With Education, Somali Youth Can Turn Somalia Around.
Saturday, February 12, 2011
In 1992, I was born not knowing anything about Somalia. I grew up as a Somali citizen and throughout my nineteen years of life, I have not seen or enjoyed a peaceful Somalia. I have lived all throughout my life, waiting with hope, that one day I will see my homeland united and peaceful. Year after year, my dreams of seeing a peaceful Somalia are diminished. Peace deals after peace deal, the hope of seeing Somalia becoming a country where its citizens will have the basic necessities of life are taken away from me. Prime Minister after Prime Minister, the same routine and the same clan-based government always repeats itself in different forms. Now I am tired of waiting. I am tired of hearing former warlords calling themselves Ministers and Members of the Parliament. I am tired of hearing incompetent and uneducated clan-based politicians controlling the fate of the Somali people. I am tired of seeing former warlords and politicians killing innocent Somalis to further their agenda. I am tired of hearing how my beloved religion is used to murder innocent girls and women. I am tired of people who will do anything and everything to gain power, even when that means murdering innocent people and taking away their fundamental right of life and liberty.
Some of you, and I know some Somalis will definitely ask, how can an eighteen year old who does not know anything about Somalia comment on Somalia’s politics? Well, I have some news for you. I maybe eighteen years old, I maybe a citizen of another country, but the love that I have for my people and my homeland surpass age, experience or anything related to that. This mentality of age being the factor in the Somali culture is something we need to leave behind. Do not get me wrong, I love and respect my elders, but they need to step down and let the upcoming generation take over. It is time for the new generation to bring new ideas on how to rebuild our country. It is time to allow the young generation to bring new perspectives on how to resolve conflicts in peaceful ways. And most importantly, it is time for educated and competent individuals to lead Somali ministries and government.
To all Somali youths who live in the diaspora, it is time for you guys to work towards achieving peace in your homeland. It is time for you to build a grass root movement to challenge and take over Somali politics. This dream would never come true by joining the ranks of Al-Shabab. It would never come true by being involved with gang activities and doing drugs on the street corners. It would never come true if you drop out of school and take a minimum paying job, and certainly it would never come true if you do poorly in school. The only way we can bring peace to Somalia is getting education and competing with our fellow peers to attend the highest ranked institution one could enter. If the young men who left North America and Europe to join the ranks of Al-Shabab used the enthusiasm and the courage they had to tackle their education, today we could have a future lawyer, a doctor and maybe an educated politician who could have contributed positively to the situation in Somalia.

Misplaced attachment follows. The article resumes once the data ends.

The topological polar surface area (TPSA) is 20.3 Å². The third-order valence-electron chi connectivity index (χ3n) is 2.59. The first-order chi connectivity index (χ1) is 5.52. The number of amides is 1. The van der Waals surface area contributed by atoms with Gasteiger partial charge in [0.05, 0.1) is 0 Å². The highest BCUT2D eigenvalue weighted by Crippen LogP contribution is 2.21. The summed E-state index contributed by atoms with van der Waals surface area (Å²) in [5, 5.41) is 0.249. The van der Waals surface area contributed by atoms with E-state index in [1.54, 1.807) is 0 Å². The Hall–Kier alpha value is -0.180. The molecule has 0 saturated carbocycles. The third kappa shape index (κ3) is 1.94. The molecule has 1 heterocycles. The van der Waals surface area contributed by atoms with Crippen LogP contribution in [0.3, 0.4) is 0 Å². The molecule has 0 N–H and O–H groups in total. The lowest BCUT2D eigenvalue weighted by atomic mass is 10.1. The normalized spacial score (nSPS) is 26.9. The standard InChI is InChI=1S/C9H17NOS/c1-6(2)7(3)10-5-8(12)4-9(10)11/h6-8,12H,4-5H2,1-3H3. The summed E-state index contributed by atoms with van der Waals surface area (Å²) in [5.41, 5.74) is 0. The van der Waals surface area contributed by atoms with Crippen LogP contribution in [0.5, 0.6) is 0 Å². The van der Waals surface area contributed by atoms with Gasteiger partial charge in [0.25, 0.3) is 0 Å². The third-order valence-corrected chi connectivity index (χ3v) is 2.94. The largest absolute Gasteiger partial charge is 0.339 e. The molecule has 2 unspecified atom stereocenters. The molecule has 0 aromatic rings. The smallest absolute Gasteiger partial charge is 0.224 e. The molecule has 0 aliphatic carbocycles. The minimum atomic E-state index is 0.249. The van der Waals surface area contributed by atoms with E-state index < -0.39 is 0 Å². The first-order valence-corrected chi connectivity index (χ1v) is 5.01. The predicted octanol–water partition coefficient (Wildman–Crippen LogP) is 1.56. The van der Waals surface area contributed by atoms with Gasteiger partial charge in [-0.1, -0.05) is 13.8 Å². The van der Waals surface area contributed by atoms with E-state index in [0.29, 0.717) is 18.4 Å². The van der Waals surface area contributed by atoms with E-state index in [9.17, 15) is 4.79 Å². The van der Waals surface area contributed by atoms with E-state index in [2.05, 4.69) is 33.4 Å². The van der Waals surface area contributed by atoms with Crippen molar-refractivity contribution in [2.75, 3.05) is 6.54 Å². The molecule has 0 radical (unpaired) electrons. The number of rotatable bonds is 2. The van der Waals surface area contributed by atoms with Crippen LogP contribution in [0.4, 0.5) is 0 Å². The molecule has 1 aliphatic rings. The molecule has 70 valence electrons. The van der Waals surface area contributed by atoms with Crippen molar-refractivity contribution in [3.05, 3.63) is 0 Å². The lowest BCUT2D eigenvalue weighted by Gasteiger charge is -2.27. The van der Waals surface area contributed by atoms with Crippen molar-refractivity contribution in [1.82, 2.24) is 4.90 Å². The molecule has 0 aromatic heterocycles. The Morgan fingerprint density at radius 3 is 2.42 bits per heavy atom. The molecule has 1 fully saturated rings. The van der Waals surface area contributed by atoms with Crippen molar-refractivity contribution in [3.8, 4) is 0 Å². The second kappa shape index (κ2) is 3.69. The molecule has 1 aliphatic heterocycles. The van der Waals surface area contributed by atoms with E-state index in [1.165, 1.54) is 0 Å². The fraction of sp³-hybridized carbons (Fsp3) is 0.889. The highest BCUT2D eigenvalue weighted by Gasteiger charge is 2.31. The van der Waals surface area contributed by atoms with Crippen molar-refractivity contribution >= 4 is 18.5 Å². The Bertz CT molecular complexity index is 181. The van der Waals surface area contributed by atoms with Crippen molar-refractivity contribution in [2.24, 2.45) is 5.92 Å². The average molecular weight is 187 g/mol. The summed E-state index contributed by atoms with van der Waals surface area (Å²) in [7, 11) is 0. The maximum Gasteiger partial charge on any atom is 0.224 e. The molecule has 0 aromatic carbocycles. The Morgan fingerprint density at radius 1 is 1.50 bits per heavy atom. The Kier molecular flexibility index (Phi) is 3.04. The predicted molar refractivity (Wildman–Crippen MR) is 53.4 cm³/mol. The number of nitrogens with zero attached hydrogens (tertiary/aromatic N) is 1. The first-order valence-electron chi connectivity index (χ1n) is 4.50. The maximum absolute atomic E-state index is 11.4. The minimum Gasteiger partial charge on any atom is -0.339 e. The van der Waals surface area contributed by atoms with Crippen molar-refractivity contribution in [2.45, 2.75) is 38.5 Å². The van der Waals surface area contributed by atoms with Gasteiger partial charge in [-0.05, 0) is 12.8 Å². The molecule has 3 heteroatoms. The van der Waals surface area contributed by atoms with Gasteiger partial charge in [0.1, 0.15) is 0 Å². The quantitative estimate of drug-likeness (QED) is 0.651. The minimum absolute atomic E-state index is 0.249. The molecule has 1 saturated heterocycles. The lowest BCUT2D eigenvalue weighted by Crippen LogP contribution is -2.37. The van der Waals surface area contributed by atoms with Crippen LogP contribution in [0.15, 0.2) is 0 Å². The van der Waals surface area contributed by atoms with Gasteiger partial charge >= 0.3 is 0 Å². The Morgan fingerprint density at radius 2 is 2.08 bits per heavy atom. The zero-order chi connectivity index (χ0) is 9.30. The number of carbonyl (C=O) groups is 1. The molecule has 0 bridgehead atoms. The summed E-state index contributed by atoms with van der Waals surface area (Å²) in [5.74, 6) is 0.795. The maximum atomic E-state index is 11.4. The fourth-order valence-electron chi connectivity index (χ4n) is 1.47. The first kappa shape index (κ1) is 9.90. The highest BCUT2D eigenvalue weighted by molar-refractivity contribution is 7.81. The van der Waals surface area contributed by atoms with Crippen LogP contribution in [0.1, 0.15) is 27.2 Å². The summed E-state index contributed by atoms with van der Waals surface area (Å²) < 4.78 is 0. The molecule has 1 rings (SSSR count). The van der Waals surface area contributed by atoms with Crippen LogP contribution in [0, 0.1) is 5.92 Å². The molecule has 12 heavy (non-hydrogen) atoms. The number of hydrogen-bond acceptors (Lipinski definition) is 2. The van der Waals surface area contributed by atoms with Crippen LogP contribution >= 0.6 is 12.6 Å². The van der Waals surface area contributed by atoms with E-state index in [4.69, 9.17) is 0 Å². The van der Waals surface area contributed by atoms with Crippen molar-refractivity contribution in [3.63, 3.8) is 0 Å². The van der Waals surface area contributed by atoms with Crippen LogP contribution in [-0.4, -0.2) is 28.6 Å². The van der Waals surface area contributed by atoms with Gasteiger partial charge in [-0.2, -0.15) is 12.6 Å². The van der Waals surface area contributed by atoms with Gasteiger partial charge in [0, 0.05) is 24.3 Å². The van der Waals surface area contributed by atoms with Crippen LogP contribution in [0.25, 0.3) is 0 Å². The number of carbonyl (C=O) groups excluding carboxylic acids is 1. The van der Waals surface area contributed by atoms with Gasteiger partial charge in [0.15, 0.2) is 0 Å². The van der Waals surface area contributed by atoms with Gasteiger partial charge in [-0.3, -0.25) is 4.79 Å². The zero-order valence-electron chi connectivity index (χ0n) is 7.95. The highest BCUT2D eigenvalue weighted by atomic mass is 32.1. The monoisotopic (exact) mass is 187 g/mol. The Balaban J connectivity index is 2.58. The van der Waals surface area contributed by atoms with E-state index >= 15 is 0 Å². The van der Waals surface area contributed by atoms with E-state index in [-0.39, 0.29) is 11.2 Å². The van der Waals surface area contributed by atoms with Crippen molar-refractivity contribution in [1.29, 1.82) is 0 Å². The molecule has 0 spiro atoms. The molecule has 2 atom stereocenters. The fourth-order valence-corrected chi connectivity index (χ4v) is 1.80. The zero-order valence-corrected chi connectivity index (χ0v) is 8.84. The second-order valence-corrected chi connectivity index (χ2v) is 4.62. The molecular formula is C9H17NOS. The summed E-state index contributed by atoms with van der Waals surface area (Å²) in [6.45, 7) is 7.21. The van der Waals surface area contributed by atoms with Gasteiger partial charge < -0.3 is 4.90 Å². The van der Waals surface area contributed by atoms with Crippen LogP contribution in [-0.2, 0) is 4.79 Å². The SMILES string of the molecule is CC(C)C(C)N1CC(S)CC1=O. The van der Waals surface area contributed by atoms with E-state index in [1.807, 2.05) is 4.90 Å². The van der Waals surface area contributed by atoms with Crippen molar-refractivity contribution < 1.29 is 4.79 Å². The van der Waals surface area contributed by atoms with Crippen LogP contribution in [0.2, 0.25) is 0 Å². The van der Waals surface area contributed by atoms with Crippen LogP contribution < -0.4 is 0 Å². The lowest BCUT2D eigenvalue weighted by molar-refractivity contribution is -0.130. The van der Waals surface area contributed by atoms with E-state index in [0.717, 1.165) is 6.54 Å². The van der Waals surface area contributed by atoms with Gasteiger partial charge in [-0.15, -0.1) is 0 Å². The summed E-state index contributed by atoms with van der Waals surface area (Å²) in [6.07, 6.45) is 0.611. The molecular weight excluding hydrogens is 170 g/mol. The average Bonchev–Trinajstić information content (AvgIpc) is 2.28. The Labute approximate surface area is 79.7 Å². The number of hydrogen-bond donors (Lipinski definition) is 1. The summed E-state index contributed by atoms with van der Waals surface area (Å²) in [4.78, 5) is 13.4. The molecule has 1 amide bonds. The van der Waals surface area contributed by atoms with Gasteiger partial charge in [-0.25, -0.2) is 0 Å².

We are the future of our country, we are the generation that could bring peace in Somalia but we are also the “lost” Somali generation as our elders always refer to us. Somali youths are murdered every day, not in Somalia, but in North America and in Europe. They associate themselves with gangs, do drugs, traffic innocent Somali girls to prostitution and shed their own brothers’ blood in the name of gang loyalty. Let’s be honest, our elders have a point when they call us the “lost” generation. Our parents did all they could to bring us to these different countries we live in, not for their own sake but for us to have a better future and access the numerous opportunities available in these countries that took us in and protected us from the murderous, power hungry politician of ours. We have a responsibility to pay them back. We have a responsibility to our parents, our families and all of those who did everything they could to see that we are having a chance to succeed in this world. We need to pay them back by educating ourselves and taking advantage of the opportunities available to us. We need to pay them by becoming peace loving individuals, good citizens of the world and finally, we need to pay them back by helping those who were not fortunate enough to achieve or access these opportunities.
I am not preaching to you nor am I writing to you as a snobby, rich kid who is protected from the reality. I am your typical Somali immigrant kid. I also get it; going to college is hard and tiring when you have bills to pay and nobody to support you. Believe me, there are days when I wake up and I just want to quit. There are days when the best effort I put in a class is not enough and I get a D on a test. There are times I have to work on an evolution theory paper all night and all I want is to go to bed. I mean, I don’t believe in it, why should I bother writing about it? Well, there is something that keeps me writing, there is something that stops me from quitting and there is something that keeps me working harder to achieve a better grade in the next test. That is success, I haven’t seen it yet but I smell it.
Success does not come easily to everybody, but dreaming and hoping to succeed is something we can all do. Let’s dream about it because this is our time. This is the time for the Somali youth generation to step up, educate themselves and work towards achieving a peaceful and united Somalia. Let’s get to work, let’s hit the books and let’s use the knowledge we learn to bring peace to our homeland and help the humanity in general.
Yasin Ali is a student at Wake Forest University majoring in Political Science.